Dear Lisa Janicki,
Thank you for coming to Rockport and meeting with concerned residents and homeowners here regarding the developing plans of the Skagit River Cooperative to carry out fish habitat restoration upriver from our lands and homes. We have serious concerns and are opposed to any initiative which would channel Skagit River flow into the Barnaby Slough.
The report you’ve been given dated November 12, 2014, discusses flood and erosion risks on pages 129-131. In our view, the report misrepresents the exposure to risk that will be created by the more aggressive alternative (#4) discussed in this report. It’s apparent from talking with the project leaders that alternative #4 is their goal.
Alternative #4 involves digging a channel from the Skagit River into Barnaby Slough with the expectation that 30% of the river’s flow will pass through the slough back to the river. All the analysis performed thus far assumes a particular level of flow and the unimpeded movement of that flow through the slough back to the river. The analysis projects no increase in risk at a 100-year flood level. The analysis does not address any confounding circumstances, what might be called “worst case scenario” possibilities.
Our realistic concern is that a channel directing the Skagit River southwestward into a slough which has an elevation level exactly the same as the lands and homes located along Martin Road will present an increased exposure to flood risk that is impossible to mitigate. Let me say it this way. The valley floor here is like a table top and cutting a channel from the river into the Barnaby Slough is much like laying a fire hose down at an angle off the river. How much water would flow through the hose and what may happen to it cannot be known with certainty, nor can it be completely controlled.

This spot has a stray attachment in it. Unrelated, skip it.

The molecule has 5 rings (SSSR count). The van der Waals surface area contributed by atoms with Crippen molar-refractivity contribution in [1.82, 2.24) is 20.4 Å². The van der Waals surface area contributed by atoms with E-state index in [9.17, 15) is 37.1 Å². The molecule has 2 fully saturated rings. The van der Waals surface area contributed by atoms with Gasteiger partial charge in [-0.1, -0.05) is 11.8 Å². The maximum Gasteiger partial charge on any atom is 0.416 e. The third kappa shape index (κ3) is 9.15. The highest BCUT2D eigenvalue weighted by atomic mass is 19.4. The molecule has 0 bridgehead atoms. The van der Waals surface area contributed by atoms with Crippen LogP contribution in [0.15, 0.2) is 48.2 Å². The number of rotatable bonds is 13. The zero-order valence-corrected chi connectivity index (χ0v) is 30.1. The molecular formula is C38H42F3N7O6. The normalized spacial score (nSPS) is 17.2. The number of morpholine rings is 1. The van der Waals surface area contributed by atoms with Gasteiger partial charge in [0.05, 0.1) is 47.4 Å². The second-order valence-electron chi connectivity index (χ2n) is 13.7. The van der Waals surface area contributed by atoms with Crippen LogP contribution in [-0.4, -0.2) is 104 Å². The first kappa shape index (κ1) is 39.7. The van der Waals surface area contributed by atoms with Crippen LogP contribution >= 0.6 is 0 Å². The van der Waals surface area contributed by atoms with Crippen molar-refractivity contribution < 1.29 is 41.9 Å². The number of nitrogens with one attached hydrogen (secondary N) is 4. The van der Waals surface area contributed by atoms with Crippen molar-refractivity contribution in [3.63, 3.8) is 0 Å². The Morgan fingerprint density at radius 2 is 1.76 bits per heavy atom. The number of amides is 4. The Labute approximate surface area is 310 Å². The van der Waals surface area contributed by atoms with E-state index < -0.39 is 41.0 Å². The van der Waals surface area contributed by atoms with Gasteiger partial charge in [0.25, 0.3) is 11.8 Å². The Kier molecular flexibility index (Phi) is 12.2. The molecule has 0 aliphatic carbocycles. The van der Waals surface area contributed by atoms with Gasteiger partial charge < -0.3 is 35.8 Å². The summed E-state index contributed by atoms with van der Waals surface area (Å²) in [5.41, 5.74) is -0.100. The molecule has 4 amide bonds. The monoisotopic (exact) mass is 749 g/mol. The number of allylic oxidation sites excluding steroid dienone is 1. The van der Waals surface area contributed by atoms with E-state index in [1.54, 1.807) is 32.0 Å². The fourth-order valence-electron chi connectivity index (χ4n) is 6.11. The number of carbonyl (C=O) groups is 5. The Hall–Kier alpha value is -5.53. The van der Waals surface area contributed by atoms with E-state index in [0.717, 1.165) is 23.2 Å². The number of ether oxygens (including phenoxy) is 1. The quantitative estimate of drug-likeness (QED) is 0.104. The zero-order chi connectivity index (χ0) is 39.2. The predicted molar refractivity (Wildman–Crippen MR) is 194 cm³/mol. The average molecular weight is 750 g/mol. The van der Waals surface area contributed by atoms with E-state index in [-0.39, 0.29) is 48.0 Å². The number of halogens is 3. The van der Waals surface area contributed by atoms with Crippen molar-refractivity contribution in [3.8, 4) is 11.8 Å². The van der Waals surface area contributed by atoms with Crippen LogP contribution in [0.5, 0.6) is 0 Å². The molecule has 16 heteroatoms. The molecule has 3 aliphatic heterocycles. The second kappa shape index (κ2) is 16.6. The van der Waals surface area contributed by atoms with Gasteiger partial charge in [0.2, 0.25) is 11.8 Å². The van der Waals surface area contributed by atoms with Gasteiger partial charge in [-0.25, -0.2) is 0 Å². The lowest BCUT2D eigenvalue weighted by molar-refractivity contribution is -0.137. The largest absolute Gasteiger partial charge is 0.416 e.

It would be completely naive and foolish to assume that the model future will actually occur, that no more than 30% of the flow will move into the slough, that flood levels will not exceed the 100-year level in our uncertain climatological future, that no unforeseen environmental event will occur that would cause the entire River to suddenly shift into the channel, or even that the downstream exit from the slough and the river will behave as the project advocates optimistically anticipate. I’m sure our neighbors here in the Martin Road area can give you other risk possibilities that the plan does not address sufficiently.
Another analogy that’s occurred to me regarding the notion of cutting a channel from the Skagit is the design idea of drilling a hole in the hull of a boat. The mere creation of a hole in a boat hull creates a level of risk that cannot be fully mitigated. As any old salt will confirm, you never cut a hole in the hull of a boat that doesn’t need to be there. My challenge to the folks at the Skagit River Cooperative is to demonstrate how they will COMPLETELY MITIGATE any exposure to risk as a consequence of the channel they wish to construct, under any worst-case scenario. It’s not 1888. There are people living and working here immediately downstream of the Barnaby. Highway 530 exists.